Scientists from Stanford have created an application that allows you to eavesdrop using the gyro of an Android smartphone

    Information security issues occupy the minds of many professionals and users. With the development of technology, the possibilities of all kinds of spies / attackers are expanding, which sometimes use very original ways of obtaining protected information.

    Information security experts are trying to go one step further, and they themselves are inventing new ways to eavesdrop and peep in order to warn device developers and their users. "Forewarned is forearmed".

    Specialists from Stanford have developed an application, Gyrophone, which allows you to convert the device’s gyroscope (in this case, Android smartphones) as a microphone. As far as you can understand, the iPhone gyroscope is not suitable for reading sound, since this module only works with vibrations of a frequency below 100 Hz.

    It turns out that the gyroscopes installed in Android devices are able to perceive vibrations with a frequency of 80-250 Hz, which allows you to "record" a conversation on the phone without access to the device’s microphone. Of course, the recording quality will be very mediocre, since the available spectrum is very narrow, but a special algorithm allows you to get a recording with a more or less acceptable quality. An application created by specialists from Stanford gets access to the gyroscope without problems, since when installing the application permissions for this element are not requested (as opposed to access to the same microphone, for example).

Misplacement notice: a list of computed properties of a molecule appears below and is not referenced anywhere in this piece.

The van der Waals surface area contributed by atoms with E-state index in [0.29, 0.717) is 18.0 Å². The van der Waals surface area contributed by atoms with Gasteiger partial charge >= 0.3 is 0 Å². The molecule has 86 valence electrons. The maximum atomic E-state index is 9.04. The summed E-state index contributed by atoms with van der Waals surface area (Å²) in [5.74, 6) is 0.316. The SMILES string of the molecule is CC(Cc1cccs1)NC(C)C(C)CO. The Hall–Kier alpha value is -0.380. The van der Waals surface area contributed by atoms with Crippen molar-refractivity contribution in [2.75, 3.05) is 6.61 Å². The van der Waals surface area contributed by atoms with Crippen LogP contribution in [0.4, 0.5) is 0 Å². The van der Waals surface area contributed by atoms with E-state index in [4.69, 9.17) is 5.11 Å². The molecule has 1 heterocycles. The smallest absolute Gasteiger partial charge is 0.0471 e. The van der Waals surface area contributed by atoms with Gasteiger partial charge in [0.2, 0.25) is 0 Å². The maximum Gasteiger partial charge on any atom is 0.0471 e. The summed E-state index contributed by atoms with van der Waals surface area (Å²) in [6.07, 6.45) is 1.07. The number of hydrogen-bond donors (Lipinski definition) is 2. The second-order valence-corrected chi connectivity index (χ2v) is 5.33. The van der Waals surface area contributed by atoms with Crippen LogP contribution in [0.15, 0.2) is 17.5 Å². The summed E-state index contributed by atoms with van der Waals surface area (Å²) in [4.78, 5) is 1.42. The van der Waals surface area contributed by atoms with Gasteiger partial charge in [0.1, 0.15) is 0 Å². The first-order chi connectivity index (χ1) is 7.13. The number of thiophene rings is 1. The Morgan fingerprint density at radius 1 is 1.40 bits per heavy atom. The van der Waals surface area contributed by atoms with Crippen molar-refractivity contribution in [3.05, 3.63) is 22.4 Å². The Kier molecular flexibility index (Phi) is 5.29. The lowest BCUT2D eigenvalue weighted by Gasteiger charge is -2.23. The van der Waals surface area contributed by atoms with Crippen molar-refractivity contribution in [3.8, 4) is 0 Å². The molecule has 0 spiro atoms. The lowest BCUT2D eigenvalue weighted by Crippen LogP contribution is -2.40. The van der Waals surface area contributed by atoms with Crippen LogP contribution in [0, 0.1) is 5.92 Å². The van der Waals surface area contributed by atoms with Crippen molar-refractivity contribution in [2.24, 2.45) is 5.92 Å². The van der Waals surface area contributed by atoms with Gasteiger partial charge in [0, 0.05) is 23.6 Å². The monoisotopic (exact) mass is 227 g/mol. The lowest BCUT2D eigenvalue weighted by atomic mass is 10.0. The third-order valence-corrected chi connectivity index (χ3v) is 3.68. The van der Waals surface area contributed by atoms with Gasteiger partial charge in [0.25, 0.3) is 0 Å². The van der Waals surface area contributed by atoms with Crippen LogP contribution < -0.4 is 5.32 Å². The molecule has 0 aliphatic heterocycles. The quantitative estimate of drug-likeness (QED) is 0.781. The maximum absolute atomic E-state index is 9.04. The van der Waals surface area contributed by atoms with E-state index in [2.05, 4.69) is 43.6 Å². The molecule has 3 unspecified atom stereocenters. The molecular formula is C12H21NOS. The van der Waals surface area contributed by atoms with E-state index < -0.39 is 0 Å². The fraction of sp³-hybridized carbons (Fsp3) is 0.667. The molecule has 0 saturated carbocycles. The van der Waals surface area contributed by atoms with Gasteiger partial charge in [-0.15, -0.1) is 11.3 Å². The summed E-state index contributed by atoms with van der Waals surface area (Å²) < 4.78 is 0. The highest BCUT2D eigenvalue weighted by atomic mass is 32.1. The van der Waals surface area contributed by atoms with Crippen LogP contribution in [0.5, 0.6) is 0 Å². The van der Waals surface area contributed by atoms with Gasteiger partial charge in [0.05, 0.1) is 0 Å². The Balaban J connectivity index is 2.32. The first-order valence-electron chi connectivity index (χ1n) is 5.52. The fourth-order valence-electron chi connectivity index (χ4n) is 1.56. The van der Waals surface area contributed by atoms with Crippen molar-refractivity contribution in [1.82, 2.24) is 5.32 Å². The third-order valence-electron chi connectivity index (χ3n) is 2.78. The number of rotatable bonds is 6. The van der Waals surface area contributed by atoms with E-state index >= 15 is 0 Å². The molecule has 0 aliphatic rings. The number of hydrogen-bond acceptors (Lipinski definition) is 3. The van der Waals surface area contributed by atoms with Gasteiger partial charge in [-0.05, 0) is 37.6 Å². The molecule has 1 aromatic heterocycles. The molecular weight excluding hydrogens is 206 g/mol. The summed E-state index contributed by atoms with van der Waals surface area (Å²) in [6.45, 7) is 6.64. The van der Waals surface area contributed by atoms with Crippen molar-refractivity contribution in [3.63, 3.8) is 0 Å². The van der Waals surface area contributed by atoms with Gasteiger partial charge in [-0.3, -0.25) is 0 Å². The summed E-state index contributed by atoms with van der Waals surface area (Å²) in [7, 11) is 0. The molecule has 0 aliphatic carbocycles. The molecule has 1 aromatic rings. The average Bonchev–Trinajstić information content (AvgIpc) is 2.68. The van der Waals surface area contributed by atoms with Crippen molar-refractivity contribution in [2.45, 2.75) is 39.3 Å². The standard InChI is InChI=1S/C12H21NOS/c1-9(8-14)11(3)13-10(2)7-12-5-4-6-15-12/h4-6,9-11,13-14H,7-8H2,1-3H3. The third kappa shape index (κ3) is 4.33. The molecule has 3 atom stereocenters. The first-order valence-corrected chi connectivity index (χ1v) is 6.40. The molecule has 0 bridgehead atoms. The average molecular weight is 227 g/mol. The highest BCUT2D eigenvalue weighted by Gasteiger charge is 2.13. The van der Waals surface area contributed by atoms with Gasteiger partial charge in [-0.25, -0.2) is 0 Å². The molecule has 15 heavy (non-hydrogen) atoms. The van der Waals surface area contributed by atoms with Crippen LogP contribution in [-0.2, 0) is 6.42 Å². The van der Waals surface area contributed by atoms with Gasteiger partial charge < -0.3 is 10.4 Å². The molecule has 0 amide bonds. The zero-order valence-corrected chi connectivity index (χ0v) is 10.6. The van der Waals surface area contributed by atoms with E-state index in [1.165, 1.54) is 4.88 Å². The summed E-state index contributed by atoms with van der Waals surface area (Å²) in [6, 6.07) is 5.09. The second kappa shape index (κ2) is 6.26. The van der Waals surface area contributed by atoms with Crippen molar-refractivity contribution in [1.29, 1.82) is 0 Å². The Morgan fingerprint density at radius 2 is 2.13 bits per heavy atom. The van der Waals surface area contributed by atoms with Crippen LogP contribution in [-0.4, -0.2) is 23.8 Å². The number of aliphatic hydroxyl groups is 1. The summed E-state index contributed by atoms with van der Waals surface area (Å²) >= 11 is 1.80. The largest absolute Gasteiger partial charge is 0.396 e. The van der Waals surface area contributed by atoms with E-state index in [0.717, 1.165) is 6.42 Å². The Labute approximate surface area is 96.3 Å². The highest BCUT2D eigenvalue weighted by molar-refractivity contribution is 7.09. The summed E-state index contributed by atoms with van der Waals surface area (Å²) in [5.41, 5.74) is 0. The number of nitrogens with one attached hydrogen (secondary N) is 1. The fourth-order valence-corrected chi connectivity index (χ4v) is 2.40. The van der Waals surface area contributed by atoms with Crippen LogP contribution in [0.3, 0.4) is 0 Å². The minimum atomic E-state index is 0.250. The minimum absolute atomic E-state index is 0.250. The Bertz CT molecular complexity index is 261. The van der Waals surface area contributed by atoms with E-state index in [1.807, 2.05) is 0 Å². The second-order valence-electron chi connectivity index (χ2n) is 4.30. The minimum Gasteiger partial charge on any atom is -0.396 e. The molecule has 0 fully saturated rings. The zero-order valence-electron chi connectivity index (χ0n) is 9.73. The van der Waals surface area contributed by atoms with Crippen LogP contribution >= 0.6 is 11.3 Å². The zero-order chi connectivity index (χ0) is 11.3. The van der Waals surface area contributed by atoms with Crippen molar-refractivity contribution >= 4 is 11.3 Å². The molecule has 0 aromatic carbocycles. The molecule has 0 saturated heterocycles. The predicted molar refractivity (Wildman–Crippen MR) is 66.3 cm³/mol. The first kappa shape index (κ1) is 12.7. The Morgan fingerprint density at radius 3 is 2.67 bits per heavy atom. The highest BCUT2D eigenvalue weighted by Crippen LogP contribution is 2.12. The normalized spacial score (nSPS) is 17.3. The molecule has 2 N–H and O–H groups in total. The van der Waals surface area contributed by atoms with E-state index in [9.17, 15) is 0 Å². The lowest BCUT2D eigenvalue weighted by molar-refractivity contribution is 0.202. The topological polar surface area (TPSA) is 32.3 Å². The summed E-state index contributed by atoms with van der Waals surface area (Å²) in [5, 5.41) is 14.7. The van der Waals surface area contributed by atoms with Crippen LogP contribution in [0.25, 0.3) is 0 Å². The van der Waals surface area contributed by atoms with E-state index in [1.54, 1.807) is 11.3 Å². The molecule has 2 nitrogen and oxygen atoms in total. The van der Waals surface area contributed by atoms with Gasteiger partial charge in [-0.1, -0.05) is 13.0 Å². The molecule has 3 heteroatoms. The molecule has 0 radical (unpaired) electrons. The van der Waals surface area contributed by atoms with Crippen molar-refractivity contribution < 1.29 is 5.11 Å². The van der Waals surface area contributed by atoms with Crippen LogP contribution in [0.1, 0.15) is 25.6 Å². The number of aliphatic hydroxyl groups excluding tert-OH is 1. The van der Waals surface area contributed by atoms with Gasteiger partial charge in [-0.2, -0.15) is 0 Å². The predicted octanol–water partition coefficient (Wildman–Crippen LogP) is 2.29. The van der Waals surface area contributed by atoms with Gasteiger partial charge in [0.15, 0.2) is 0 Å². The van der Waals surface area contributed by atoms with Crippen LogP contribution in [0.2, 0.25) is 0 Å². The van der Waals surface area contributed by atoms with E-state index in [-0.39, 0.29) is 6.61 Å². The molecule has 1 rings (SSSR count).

You can check your device using this link (web test, not an application, thanks AHTOLLlKA ).

    On August 22, developers will show their application at the Usenix Security conference, but for now you can get acquainted with the technical documentation of the project (.pdf, English).

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